The new ''Star Trek'' boldly explores comedy, says Sunny Lee

By Sunny Lee
Updated October 19, 2001 at 04:00 AM EDT
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Enterprise: UPN

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Alien female gets Trip Tucker pregnant

The first all-comedic episode of ”Enterprise” (UPN, Wednesdays, 8 p.m.) seems to riff on a song by rocker John Hiatt, who sang that he’s ”easily led when his little head does the thinking.” When chief engineer Trip Tucker (Connor Trinneer) is dispatched to assist an alien ship with its power source problems, and he returns to the Enterprise pregnant (whoa!), Dr. Phlox (John Billingsley) accuses him of getting freaky with a female alien.

How does Trip get pregnant? They never had sex, at least that TV viewers could see. According to a UPN spokesperson, Trip was impregnated in a holographic room while playing a game that required the pair to put their hands in a box of pebbles, thus rendering them telepathic. ”You find me attractive,” mused Trip. ”You LIKE it that people find you attractive,” retorted freaky alien female. They exchanged meaningful glances — him with his big brown eyes, her with her beady little eyes. Literally, sparks flew between them. Wham, bam, thank you, ma’am! And that’s how Trip unwittingly experienced alien sex: There was no romantic candlelit dinner, no wooing, not even a mid-priced bottle of wine, and some flirtatious conversation.

Well, not so fast. After all, if there’s any landscape to entertain the notion of male pregnancies, it would have to be deep space. Sure, it’s a bit hokey when you compare it to the series’ first four episodes, which introduced us to the legendary likes of Henry Archer, the man responsible for discovering Warp Five and building the Enterprise, and his young son and future Enterprise captain, Jonathan Archer (Scott Bakula). The third episode, ”Fight or Flight,” was especially moralistic as it touched on the issue of helping another species in spite of potential endangerment of the Enterprise and its crew. This is all heavy stuff to mull over.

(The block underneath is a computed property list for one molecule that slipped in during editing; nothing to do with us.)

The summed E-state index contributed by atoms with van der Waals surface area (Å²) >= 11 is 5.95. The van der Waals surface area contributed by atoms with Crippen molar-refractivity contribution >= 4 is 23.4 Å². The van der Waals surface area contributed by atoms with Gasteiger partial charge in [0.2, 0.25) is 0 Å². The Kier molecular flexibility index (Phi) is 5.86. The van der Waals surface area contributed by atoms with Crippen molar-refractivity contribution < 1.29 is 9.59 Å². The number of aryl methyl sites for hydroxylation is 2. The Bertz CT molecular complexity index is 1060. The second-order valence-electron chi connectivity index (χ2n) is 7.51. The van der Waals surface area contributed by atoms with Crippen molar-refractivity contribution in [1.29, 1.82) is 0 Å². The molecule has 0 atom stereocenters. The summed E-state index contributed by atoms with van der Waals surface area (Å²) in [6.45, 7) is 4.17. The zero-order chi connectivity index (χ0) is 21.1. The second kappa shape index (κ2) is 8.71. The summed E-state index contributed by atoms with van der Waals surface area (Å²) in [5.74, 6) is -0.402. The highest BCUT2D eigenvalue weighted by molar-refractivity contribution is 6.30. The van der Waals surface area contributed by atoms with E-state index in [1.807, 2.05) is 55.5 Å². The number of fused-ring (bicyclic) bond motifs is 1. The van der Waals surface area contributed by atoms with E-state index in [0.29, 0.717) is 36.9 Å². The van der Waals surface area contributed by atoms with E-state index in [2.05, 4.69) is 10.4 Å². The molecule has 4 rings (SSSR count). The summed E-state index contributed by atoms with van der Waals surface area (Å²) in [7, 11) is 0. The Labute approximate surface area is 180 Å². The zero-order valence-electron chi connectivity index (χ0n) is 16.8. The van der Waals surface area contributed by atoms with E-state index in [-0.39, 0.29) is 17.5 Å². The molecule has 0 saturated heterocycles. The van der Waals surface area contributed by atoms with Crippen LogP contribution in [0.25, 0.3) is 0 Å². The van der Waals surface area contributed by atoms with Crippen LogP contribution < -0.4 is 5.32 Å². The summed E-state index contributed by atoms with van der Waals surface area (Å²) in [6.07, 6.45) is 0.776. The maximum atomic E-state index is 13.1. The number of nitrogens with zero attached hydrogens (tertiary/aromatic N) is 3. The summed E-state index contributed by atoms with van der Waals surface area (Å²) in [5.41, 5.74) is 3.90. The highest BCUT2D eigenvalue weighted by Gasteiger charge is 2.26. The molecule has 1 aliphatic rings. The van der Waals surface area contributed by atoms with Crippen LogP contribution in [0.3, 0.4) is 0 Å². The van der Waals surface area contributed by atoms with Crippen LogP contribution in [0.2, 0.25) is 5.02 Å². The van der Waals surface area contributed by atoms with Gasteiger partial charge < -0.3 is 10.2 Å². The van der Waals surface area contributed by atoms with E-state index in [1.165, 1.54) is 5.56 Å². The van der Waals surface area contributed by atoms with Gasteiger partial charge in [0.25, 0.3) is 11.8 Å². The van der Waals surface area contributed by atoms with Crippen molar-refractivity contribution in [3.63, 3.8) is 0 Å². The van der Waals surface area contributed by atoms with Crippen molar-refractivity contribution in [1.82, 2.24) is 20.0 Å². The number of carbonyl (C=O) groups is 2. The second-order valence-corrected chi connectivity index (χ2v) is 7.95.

But the Oct. 19 episode, ”Unexpected,” mixed irreverent wit (i.e., fully functional nipples forming on Trip’s wrist) with a bit of inter-galactic pondering about biological reproduction. Before things got too maudlin (and before the crew of the ”Enterprise” had to deal with anything REALLY scary, like childbirth or an on-board daycare center) the semi-alien fetus was safely emigrated to its mother and we got another chance run-in with the Klingons, whom we haven’t seen since the pilot episode. As always, the Klingons seem ready to phase out the human race (and half-human hybrids) at every turn, and they presented Captain Archer and his crew with a caustic warning: ”If we ever meet again, you will be sorry.” What a perfect way to set up more Klingon vs. Enterprise episodes to come.

What do you think of the new ”Enterprise” series?

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